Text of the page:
“You think it is me that you degrade now. It is not. It is you.”
This time last year I went to the World Press Photo exhibition for the second time. With few exceptions, the photography is both moving and confronting. Some photos were posed portraits, while others featured destroyed buildings in Gaza and Aleppo. The image that affected me most was a candid shot: a girl of seven or eight wailing over the corpse of her father at his funeral, her expression somehow strikingly adult, one of pure anguish.
The caption identified him as one of Assad’s soilders. I will not link to it, but it is an important photograph. I try to view all war through a lens that clearly acknowledges the humanity of all participants. In a war like Syria’s, where from the earliest days the reports were of the systematic torture and mutilation of dissenters and journalists, this is hard. That photo is important. The girl in it matters.
Yet photographs like this disturb me, and reveal perhaps the deepest unresolved conflict between my intuitions and my ethics. I feel compelled to seek out good photojournalism. It seems self-evident to me that one must cultivate an ability to confront the terrible suffering in the world, and a willingness to grapple with the complexity of the situations that bring it about. One must learn not to turn away.
There are, of course, multiple forms of media through which one might do this, with varying degrees of immediacy. I read more than I look at photographs. I do not watch videos. Even distant film of the tiny figures falling from the World Trade Centre distresses me. I am horrified at the thought of watching James Foley recite his scripted last words, at bearing witness to his degradation and his death. I feel, profoundly, that it would be a terrible violation for me to view that. And yet, as a consequentialist, I cannot explain this feeling. Who would I be violating? He is dead, and past all further harm.
The case is not so simple in that of the Syrian girl. She is, hopefully, still alive. One day she will be old enough to understand what it meant that there was a strange man with a camera at her father’s funeral. One day, perhaps, she will look upon her own face, twisted with grief, and know that thousands of people around the world have seen her that way, at that moment. How will she feel? Will she be harmed? Has she been harmed already? Perhaps such a concern trivial compared to the harm that the photograph documents. I don’t know.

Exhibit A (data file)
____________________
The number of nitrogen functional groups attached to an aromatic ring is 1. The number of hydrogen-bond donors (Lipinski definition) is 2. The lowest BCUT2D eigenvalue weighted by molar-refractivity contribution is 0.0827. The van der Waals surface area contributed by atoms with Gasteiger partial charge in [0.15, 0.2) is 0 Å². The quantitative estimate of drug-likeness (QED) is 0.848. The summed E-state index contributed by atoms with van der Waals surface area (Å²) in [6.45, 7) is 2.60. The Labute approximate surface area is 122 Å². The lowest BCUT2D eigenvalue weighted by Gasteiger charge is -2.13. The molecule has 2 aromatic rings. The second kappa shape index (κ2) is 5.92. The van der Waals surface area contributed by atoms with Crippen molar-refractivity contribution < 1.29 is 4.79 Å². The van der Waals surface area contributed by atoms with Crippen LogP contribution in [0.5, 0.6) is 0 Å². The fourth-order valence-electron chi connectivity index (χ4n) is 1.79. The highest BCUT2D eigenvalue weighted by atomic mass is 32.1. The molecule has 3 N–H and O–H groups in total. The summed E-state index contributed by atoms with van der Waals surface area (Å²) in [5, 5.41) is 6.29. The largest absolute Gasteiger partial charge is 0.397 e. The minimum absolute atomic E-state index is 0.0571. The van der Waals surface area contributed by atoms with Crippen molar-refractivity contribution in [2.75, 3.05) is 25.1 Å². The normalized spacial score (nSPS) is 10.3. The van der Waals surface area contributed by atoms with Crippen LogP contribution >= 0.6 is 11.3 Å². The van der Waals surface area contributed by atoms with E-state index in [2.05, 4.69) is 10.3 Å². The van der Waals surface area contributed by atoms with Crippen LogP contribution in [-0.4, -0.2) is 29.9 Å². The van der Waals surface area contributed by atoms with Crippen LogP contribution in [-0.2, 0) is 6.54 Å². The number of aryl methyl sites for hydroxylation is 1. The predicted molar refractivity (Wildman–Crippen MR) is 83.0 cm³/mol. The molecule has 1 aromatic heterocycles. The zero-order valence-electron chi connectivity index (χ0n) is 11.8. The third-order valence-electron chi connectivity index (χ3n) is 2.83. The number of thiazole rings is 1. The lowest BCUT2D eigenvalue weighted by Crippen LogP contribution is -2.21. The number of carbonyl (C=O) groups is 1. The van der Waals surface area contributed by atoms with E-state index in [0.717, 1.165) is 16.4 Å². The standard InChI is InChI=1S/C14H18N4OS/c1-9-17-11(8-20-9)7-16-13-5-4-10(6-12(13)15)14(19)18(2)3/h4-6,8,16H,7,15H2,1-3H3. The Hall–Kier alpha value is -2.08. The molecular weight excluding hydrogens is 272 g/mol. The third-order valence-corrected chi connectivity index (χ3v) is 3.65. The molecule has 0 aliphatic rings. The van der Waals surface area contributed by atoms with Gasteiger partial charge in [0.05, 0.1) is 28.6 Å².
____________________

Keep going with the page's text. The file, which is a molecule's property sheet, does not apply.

The photographer cannot know the answers to these questions. Some of the most powerful photojournalism we have seen has been taken in situations where the consent of the subject is absolutely impossible. Once the photograph is taken, what are we participating in when we view it? Does it matter whether our motivations are pure or vouyeristic?
There is a link here, of course, with the issue of looking at leaked, explicit photos of people who have made it clear that they do not want the photos to be viewed. It seems clearer cut – the motivation to view such photos cannot be “pure”, although I would argue that it may take several forms, some more excusable than others. Jennifer Lawrence has, unquestionably, been harmed by what has happened this week. But given that she will never know the number of people who have viewed those photos, is she further harmed by any one individual choosing to look at them?
I don’t believe that she is, and although I would say anybody looking at the photographs is participating in degrading her, I would not go so far as to argue that they are assaulting her. I don’t find that claim coherent. She has been harmed, but her distress does not grow with each additional download. I would argue that the problem with viewing those photos is, perhaps ironically, not to do with its impact on her, but rather in what it reveals about the viewers.
There are, no doubt, simply teenagers out there who have a crush on Jennifer Lawrence and consequently find pictures of her especially exciting. This is the most innocent reason I can imagine somebody might have for viewing the photos, and although I hope those boys will have more empathy and a more nuanced understanding of privacy and consent when they’re older, I’m not especially concerned by that.
What I do find disturbing is what the demand for improperly obtained sexual media reveals, given that the internet contains more porn than anybody could watch if they devoted the rest of their lives to it. The fact that people go to the trouble of hacking women’s webcams for the sake of watching them get undressed for bed in the evenings indicates that there is a strong desire among some segment of the population to get off looking at women who don’t know they’re being watched, and wouldn’t want to be. Making a consequentialist case that those women have been harmed even if they never discover their observation is difficult, but making the case that that behaviour reveals a disturbing lack of empathy in the viewer is not.
We must be very careful. If one values empathy highly, it should be hard to walk through the world press photo exhibit. We should leave feeling shaken and questioning what it means to be human. We should struggle. If you can approach the video of James Foley the same way I approach photojournalism, you should be deeply disturbed, and saddened, by what you see. My suspicion is that a lot of people may have watched that video in a different spirit. Perhaps some of them have come to regret that. When we approach this type of media voyeuristically, whether the content is violent or sexual, we cultivate something ugly in ourselves. We are practicing indifference, slowly numbing ourselves to the humanity of others.
Whatever you do, you do to yourself.